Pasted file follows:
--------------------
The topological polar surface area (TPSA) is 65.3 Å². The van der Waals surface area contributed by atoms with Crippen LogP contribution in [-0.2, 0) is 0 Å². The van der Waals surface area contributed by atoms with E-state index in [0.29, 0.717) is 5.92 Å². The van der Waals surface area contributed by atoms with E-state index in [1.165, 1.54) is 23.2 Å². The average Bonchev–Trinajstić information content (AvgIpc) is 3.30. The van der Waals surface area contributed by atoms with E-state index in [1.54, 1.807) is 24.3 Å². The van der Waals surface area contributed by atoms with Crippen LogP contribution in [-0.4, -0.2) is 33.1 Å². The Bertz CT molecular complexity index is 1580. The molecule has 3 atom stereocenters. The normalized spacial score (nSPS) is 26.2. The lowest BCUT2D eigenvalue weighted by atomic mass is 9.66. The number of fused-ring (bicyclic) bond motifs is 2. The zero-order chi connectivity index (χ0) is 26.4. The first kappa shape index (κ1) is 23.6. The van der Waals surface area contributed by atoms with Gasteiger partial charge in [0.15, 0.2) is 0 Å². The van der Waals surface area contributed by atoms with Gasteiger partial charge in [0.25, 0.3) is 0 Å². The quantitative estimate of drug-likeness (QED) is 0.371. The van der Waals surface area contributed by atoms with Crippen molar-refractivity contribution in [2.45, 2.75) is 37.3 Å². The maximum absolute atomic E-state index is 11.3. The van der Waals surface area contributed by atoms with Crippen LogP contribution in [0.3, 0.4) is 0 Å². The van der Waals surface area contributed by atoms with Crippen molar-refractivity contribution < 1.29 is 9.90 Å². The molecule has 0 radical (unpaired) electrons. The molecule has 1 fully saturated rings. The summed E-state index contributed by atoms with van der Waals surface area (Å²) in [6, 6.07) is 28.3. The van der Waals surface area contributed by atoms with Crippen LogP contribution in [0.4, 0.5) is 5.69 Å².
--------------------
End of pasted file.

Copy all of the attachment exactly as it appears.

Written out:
The topological polar surface area (TPSA) is 65.3 Å². The van der Waals surface area contributed by atoms with Crippen LogP contribution in [-0.2, 0) is 0 Å². The van der Waals surface area contributed by atoms with E-state index in [0.29, 0.717) is 5.92 Å². The van der Waals surface area contributed by atoms with E-state index in [1.165, 1.54) is 23.2 Å². The average Bonchev–Trinajstić information content (AvgIpc) is 3.30. The van der Waals surface area contributed by atoms with E-state index in [1.54, 1.807) is 24.3 Å². The van der Waals surface area contributed by atoms with Crippen LogP contribution in [-0.4, -0.2) is 33.1 Å². The Bertz CT molecular complexity index is 1580. The molecule has 3 atom stereocenters. The normalized spacial score (nSPS) is 26.2. The lowest BCUT2D eigenvalue weighted by atomic mass is 9.66. The number of fused-ring (bicyclic) bond motifs is 2. The zero-order chi connectivity index (χ0) is 26.4. The first kappa shape index (κ1) is 23.6. The van der Waals surface area contributed by atoms with Gasteiger partial charge in [0.15, 0.2) is 0 Å². The van der Waals surface area contributed by atoms with Gasteiger partial charge in [0.25, 0.3) is 0 Å². The quantitative estimate of drug-likeness (QED) is 0.371. The van der Waals surface area contributed by atoms with Crippen molar-refractivity contribution in [2.45, 2.75) is 37.3 Å². The maximum absolute atomic E-state index is 11.3. The van der Waals surface area contributed by atoms with Crippen LogP contribution in [0.3, 0.4) is 0 Å². The van der Waals surface area contributed by atoms with Crippen molar-refractivity contribution < 1.29 is 9.90 Å². The molecule has 0 radical (unpaired) electrons. The molecule has 1 fully saturated rings. The summed E-state index contributed by atoms with van der Waals surface area (Å²) in [6, 6.07) is 28.3. The van der Waals surface area contributed by atoms with Crippen LogP contribution in [0.4, 0.5) is 5.69 Å².